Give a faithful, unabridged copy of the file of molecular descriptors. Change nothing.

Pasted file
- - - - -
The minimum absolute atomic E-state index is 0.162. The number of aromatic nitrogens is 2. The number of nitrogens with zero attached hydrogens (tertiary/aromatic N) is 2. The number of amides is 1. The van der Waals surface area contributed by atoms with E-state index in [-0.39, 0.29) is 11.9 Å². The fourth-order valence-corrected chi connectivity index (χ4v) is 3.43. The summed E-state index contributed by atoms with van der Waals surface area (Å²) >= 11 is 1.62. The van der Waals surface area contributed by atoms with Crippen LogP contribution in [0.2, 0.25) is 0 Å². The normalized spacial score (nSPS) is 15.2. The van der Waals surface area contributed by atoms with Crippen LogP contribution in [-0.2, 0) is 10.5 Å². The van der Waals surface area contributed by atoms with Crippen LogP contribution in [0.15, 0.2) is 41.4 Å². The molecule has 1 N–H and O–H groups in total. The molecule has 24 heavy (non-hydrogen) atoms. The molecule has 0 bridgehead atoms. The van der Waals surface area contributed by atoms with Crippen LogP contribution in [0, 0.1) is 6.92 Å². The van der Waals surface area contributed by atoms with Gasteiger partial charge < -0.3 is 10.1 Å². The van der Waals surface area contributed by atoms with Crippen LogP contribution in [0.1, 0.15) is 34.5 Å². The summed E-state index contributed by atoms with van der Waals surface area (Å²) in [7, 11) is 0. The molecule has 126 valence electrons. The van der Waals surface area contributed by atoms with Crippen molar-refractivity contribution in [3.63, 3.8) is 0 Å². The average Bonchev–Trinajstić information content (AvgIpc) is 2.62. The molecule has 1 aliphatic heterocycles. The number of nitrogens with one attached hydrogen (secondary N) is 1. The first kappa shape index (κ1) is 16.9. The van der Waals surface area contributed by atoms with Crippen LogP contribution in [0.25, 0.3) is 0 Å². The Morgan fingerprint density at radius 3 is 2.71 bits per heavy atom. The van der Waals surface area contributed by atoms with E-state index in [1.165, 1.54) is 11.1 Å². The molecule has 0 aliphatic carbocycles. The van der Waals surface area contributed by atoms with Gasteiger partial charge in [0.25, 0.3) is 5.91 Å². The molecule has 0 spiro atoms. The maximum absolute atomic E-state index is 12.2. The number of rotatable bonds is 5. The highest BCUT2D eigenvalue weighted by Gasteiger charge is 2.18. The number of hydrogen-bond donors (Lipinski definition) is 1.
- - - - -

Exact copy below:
The minimum absolute atomic E-state index is 0.162. The number of aromatic nitrogens is 2. The number of nitrogens with zero attached hydrogens (tertiary/aromatic N) is 2. The number of amides is 1. The van der Waals surface area contributed by atoms with E-state index in [-0.39, 0.29) is 11.9 Å². The fourth-order valence-corrected chi connectivity index (χ4v) is 3.43. The summed E-state index contributed by atoms with van der Waals surface area (Å²) >= 11 is 1.62. The van der Waals surface area contributed by atoms with Crippen LogP contribution in [0.2, 0.25) is 0 Å². The normalized spacial score (nSPS) is 15.2. The van der Waals surface area contributed by atoms with Crippen LogP contribution in [-0.2, 0) is 10.5 Å². The van der Waals surface area contributed by atoms with Crippen LogP contribution in [0.15, 0.2) is 41.4 Å². The molecule has 1 N–H and O–H groups in total. The molecule has 24 heavy (non-hydrogen) atoms. The molecule has 0 bridgehead atoms. The van der Waals surface area contributed by atoms with Crippen LogP contribution in [0, 0.1) is 6.92 Å². The van der Waals surface area contributed by atoms with Gasteiger partial charge < -0.3 is 10.1 Å². The van der Waals surface area contributed by atoms with Crippen LogP contribution in [0.1, 0.15) is 34.5 Å². The summed E-state index contributed by atoms with van der Waals surface area (Å²) in [7, 11) is 0. The molecule has 126 valence electrons. The van der Waals surface area contributed by atoms with Crippen molar-refractivity contribution in [3.63, 3.8) is 0 Å². The average Bonchev–Trinajstić information content (AvgIpc) is 2.62. The molecule has 1 aliphatic heterocycles. The number of nitrogens with one attached hydrogen (secondary N) is 1. The first kappa shape index (κ1) is 16.9. The van der Waals surface area contributed by atoms with Crippen LogP contribution in [0.25, 0.3) is 0 Å². The Morgan fingerprint density at radius 3 is 2.71 bits per heavy atom. The van der Waals surface area contributed by atoms with E-state index in [1.165, 1.54) is 11.1 Å². The molecule has 0 aliphatic carbocycles. The van der Waals surface area contributed by atoms with Gasteiger partial charge in [0.25, 0.3) is 5.91 Å². The molecule has 0 spiro atoms. The maximum absolute atomic E-state index is 12.2. The number of rotatable bonds is 5. The highest BCUT2D eigenvalue weighted by Gasteiger charge is 2.18. The number of hydrogen-bond donors (Lipinski definition) is 1.